Casino regulator to take Steve Wynn case to Nevada Supreme Court

In a Nutshell

  • The Nevada Gaming Control Board has voted unanimously to appeal a Clark County District Court’s decision that says regulators lack jurisdiction over Steve Wynn.
  • The case will now go to the Nevada Supreme Court.
  • The Control Board decided within a minute after member Terry Johnson obliged to the motion to appeal.
  • Wynn filed a petition early this year, claiming that regulators have no jurisdiction over him since he no longer has connections with Wynn Resorts.

The battle between the Nevada Gaming Control Board and former Wynn Resorts Ltd. CEO Steve Wynn continues.

The Control Board will appeal a decision by Clark County District Court that says gaming regulators have no authority to discipline or punish Wynn.

Within just a minute, the Control Board voted unanimously to direct the Nevada Attorney General’s Office to appeal the ruling on behalf of the board and the Nevada Gaming Commission.

Recently, Judge Adriana Escobar of the Clark County District Court ruled that regulators have no authority to pursue any action against the former Wynn Resorts executive.

The appeal will go to the Nevada Supreme Court

The Control Board was not expected to take much time debating about the issue to avoid revealing any legal strategies.

The reason for the Escobar ruling that regulators have no jurisdiction against Wynn and cannot pursue any disciplinary action against him was that he no longer has affiliations with the company.

In October last year, the Control Board filed a five-count complaint against Wynn for workplace sexual misconduct and sexual harassment of female company workers. However, the accused has denied ever harassing anyone.

The board sought to revoke Wynn’s findings of suitability, which would effectively take away his license and would have likely banned him from ever obtaining licensure within Silver State again. That was an unprecedented move. The complaint also sought to impose a fine on Wynn.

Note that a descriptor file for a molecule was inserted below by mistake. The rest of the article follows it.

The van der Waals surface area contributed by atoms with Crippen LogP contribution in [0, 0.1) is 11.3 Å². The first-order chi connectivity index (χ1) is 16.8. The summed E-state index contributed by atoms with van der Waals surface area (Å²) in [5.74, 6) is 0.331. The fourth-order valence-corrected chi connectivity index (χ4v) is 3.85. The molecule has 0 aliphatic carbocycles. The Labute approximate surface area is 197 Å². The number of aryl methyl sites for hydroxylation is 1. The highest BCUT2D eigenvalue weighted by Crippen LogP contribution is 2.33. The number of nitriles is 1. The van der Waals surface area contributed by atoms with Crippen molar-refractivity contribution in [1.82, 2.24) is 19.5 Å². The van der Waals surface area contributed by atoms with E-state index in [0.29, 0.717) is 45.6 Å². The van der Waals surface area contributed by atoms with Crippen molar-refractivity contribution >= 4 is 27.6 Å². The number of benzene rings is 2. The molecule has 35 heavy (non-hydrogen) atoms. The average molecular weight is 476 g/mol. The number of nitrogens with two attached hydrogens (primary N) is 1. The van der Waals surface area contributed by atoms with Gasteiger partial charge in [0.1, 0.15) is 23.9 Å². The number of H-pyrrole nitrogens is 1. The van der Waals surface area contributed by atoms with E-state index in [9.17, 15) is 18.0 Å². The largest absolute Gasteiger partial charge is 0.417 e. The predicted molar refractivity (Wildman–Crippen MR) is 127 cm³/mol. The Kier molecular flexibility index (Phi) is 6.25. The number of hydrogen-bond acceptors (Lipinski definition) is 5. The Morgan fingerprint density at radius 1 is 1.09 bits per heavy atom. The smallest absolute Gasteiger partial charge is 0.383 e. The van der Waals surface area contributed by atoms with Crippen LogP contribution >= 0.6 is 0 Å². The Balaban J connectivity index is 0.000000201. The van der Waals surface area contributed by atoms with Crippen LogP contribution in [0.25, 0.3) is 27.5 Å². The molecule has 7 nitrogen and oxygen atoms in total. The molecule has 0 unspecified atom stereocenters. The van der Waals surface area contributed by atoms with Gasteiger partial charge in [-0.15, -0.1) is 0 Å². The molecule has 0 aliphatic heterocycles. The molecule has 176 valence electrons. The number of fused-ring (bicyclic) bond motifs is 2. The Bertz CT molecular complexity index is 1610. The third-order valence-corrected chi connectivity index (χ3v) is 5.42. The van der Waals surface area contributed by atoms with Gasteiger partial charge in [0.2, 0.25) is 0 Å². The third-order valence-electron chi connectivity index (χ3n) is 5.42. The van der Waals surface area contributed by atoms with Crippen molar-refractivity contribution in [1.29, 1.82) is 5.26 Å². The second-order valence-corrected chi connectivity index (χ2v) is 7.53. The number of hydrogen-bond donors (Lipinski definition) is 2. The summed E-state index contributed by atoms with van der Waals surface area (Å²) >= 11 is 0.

The Nevada Gaming Commission reviewed the complaint in December last year. While Wynn’s attorneys argued that his resignation from the position of CEO in February 2018 and the divestment of all his shares of the company stock a month later kept regulators from seeking disciplinary action against him, the commissioners concurred that their complaint could be heard.

In January this year, Wynn filed a petition, claiming that state regulators did not have authority over him since he no longer has connections with Wynn Resorts.

The Clark County District Court’s decision was disclosed on November 20, 2020.

In his first board meeting, Nevada Gaming Control Board Brin Gibson immediately asked for a motion to consider appealing the case. When board member Terry Johnson obliged, the rest of the team unanimously approved the motion even without taking time to debate about it.

However, it is uncertain how the judgment will play out when it reaches the Supreme Court.

Some rumors indicate that Wynn is looking to re-enter the Nevada gaming industry again, with the possibility of acquiring Sheldon Adelson’s Las Vegas Sands Corp. portfolio of resorts in the state. Recently, the company announced its interest in selling off the entire estate in Las Vegas.

I'm Adam Shaw, Senior Editor and one of the first members at VegasSlots. I'm a massive football sports fan but also love casinos and occasional trips to Las Vegas. Gaming runs in the family

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